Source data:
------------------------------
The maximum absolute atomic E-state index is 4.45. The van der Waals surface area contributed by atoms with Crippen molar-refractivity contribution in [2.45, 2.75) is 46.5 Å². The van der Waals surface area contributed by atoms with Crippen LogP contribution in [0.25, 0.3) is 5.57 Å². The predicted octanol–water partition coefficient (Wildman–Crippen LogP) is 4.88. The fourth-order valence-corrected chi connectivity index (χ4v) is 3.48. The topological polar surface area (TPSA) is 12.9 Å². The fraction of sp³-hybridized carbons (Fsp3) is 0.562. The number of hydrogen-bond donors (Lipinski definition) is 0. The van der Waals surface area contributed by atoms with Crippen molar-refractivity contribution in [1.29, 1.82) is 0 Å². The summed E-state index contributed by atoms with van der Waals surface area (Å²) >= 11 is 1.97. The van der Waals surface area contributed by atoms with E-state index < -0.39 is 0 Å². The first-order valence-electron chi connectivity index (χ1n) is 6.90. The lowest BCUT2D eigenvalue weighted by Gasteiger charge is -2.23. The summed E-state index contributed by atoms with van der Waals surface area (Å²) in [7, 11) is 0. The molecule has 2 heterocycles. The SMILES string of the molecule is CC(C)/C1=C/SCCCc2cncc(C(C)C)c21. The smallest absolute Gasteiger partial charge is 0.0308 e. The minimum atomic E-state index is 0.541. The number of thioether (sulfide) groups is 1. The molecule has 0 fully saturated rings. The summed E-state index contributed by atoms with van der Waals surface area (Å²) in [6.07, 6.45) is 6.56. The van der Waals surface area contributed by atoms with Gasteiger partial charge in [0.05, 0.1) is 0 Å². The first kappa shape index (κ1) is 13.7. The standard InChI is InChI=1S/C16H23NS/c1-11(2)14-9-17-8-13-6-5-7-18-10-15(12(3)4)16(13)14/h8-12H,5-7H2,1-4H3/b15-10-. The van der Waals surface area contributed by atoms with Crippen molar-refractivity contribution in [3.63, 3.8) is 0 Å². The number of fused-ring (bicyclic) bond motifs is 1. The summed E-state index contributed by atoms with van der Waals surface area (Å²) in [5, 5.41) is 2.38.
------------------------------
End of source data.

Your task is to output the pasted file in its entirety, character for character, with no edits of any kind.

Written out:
The maximum absolute atomic E-state index is 4.45. The van der Waals surface area contributed by atoms with Crippen molar-refractivity contribution in [2.45, 2.75) is 46.5 Å². The van der Waals surface area contributed by atoms with Crippen LogP contribution in [0.25, 0.3) is 5.57 Å². The predicted octanol–water partition coefficient (Wildman–Crippen LogP) is 4.88. The fourth-order valence-corrected chi connectivity index (χ4v) is 3.48. The topological polar surface area (TPSA) is 12.9 Å². The fraction of sp³-hybridized carbons (Fsp3) is 0.562. The number of hydrogen-bond donors (Lipinski definition) is 0. The van der Waals surface area contributed by atoms with Crippen molar-refractivity contribution in [1.29, 1.82) is 0 Å². The summed E-state index contributed by atoms with van der Waals surface area (Å²) >= 11 is 1.97. The van der Waals surface area contributed by atoms with E-state index < -0.39 is 0 Å². The first-order valence-electron chi connectivity index (χ1n) is 6.90. The lowest BCUT2D eigenvalue weighted by Gasteiger charge is -2.23. The summed E-state index contributed by atoms with van der Waals surface area (Å²) in [7, 11) is 0. The molecule has 2 heterocycles. The SMILES string of the molecule is CC(C)/C1=C/SCCCc2cncc(C(C)C)c21. The smallest absolute Gasteiger partial charge is 0.0308 e. The minimum atomic E-state index is 0.541. The number of thioether (sulfide) groups is 1. The molecule has 0 fully saturated rings. The summed E-state index contributed by atoms with van der Waals surface area (Å²) in [6.07, 6.45) is 6.56. The van der Waals surface area contributed by atoms with Gasteiger partial charge in [0.05, 0.1) is 0 Å². The first kappa shape index (κ1) is 13.7. The standard InChI is InChI=1S/C16H23NS/c1-11(2)14-9-17-8-13-6-5-7-18-10-15(12(3)4)16(13)14/h8-12H,5-7H2,1-4H3/b15-10-. The van der Waals surface area contributed by atoms with Crippen molar-refractivity contribution in [3.63, 3.8) is 0 Å². The number of fused-ring (bicyclic) bond motifs is 1. The summed E-state index contributed by atoms with van der Waals surface area (Å²) in [5, 5.41) is 2.38.